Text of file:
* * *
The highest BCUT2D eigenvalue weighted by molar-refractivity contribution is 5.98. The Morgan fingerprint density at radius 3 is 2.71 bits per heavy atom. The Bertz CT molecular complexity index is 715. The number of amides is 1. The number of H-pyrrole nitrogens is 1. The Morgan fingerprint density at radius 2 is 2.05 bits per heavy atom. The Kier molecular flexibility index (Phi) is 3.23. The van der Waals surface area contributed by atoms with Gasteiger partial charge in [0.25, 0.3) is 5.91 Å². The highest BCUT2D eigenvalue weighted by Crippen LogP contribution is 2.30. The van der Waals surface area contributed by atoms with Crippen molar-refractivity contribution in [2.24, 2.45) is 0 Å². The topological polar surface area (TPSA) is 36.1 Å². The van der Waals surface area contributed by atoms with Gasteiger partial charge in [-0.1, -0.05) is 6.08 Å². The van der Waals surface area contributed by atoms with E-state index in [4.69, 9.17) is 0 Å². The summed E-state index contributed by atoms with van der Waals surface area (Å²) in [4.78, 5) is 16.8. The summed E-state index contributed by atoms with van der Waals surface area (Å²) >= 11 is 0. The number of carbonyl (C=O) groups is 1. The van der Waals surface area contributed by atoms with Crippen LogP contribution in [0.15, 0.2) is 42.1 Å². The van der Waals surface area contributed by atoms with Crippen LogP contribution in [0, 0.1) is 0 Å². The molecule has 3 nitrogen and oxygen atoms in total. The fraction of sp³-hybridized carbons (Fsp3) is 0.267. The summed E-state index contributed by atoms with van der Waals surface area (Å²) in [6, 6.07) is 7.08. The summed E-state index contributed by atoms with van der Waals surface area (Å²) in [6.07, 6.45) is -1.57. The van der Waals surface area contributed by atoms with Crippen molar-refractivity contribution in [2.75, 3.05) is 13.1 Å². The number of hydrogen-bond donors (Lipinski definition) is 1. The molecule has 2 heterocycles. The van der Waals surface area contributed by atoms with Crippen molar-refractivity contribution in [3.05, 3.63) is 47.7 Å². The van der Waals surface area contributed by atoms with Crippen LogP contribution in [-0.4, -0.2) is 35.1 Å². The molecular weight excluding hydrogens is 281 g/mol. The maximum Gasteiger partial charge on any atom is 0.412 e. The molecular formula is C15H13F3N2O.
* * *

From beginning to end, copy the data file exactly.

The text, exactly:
The highest BCUT2D eigenvalue weighted by molar-refractivity contribution is 5.98. The Morgan fingerprint density at radius 3 is 2.71 bits per heavy atom. The Bertz CT molecular complexity index is 715. The number of amides is 1. The number of H-pyrrole nitrogens is 1. The Morgan fingerprint density at radius 2 is 2.05 bits per heavy atom. The Kier molecular flexibility index (Phi) is 3.23. The van der Waals surface area contributed by atoms with Gasteiger partial charge in [0.25, 0.3) is 5.91 Å². The highest BCUT2D eigenvalue weighted by Crippen LogP contribution is 2.30. The van der Waals surface area contributed by atoms with Crippen molar-refractivity contribution in [2.24, 2.45) is 0 Å². The topological polar surface area (TPSA) is 36.1 Å². The van der Waals surface area contributed by atoms with Gasteiger partial charge in [-0.1, -0.05) is 6.08 Å². The van der Waals surface area contributed by atoms with E-state index in [4.69, 9.17) is 0 Å². The summed E-state index contributed by atoms with van der Waals surface area (Å²) in [4.78, 5) is 16.8. The summed E-state index contributed by atoms with van der Waals surface area (Å²) >= 11 is 0. The number of carbonyl (C=O) groups is 1. The van der Waals surface area contributed by atoms with Crippen LogP contribution in [0.15, 0.2) is 42.1 Å². The van der Waals surface area contributed by atoms with Crippen LogP contribution in [0, 0.1) is 0 Å². The molecule has 3 nitrogen and oxygen atoms in total. The fraction of sp³-hybridized carbons (Fsp3) is 0.267. The summed E-state index contributed by atoms with van der Waals surface area (Å²) in [6, 6.07) is 7.08. The summed E-state index contributed by atoms with van der Waals surface area (Å²) in [6.07, 6.45) is -1.57. The van der Waals surface area contributed by atoms with Crippen molar-refractivity contribution in [2.75, 3.05) is 13.1 Å². The number of hydrogen-bond donors (Lipinski definition) is 1. The molecule has 2 heterocycles. The van der Waals surface area contributed by atoms with Crippen molar-refractivity contribution in [3.05, 3.63) is 47.7 Å². The van der Waals surface area contributed by atoms with Crippen LogP contribution in [-0.4, -0.2) is 35.1 Å². The molecular weight excluding hydrogens is 281 g/mol. The maximum Gasteiger partial charge on any atom is 0.412 e. The molecular formula is C15H13F3N2O.